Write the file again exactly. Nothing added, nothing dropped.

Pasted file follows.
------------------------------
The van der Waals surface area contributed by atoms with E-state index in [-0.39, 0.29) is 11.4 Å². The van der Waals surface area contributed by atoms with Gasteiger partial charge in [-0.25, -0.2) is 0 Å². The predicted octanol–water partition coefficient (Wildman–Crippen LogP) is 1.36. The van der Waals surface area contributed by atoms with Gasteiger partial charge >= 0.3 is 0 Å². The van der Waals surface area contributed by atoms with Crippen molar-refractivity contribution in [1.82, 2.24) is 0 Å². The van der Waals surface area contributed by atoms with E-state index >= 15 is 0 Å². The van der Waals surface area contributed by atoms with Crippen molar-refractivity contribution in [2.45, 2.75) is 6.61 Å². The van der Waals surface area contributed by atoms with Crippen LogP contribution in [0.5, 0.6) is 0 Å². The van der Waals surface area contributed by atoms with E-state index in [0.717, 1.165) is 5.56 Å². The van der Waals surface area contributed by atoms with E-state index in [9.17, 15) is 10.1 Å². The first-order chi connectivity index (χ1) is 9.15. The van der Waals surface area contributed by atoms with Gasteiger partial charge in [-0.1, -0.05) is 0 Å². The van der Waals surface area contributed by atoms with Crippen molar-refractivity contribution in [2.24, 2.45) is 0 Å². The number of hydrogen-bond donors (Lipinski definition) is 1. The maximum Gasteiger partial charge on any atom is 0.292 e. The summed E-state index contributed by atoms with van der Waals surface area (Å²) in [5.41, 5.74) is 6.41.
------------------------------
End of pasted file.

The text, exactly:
The van der Waals surface area contributed by atoms with E-state index in [-0.39, 0.29) is 11.4 Å². The van der Waals surface area contributed by atoms with Gasteiger partial charge in [-0.25, -0.2) is 0 Å². The predicted octanol–water partition coefficient (Wildman–Crippen LogP) is 1.36. The van der Waals surface area contributed by atoms with Gasteiger partial charge >= 0.3 is 0 Å². The van der Waals surface area contributed by atoms with Crippen molar-refractivity contribution in [1.82, 2.24) is 0 Å². The van der Waals surface area contributed by atoms with E-state index >= 15 is 0 Å². The van der Waals surface area contributed by atoms with Crippen molar-refractivity contribution in [2.45, 2.75) is 6.61 Å². The van der Waals surface area contributed by atoms with Crippen LogP contribution in [0.5, 0.6) is 0 Å². The van der Waals surface area contributed by atoms with E-state index in [0.717, 1.165) is 5.56 Å². The van der Waals surface area contributed by atoms with E-state index in [9.17, 15) is 10.1 Å². The first-order chi connectivity index (χ1) is 9.15. The van der Waals surface area contributed by atoms with Gasteiger partial charge in [-0.1, -0.05) is 0 Å². The van der Waals surface area contributed by atoms with Crippen molar-refractivity contribution in [2.24, 2.45) is 0 Å². The number of hydrogen-bond donors (Lipinski definition) is 1. The maximum Gasteiger partial charge on any atom is 0.292 e. The summed E-state index contributed by atoms with van der Waals surface area (Å²) in [5.41, 5.74) is 6.41.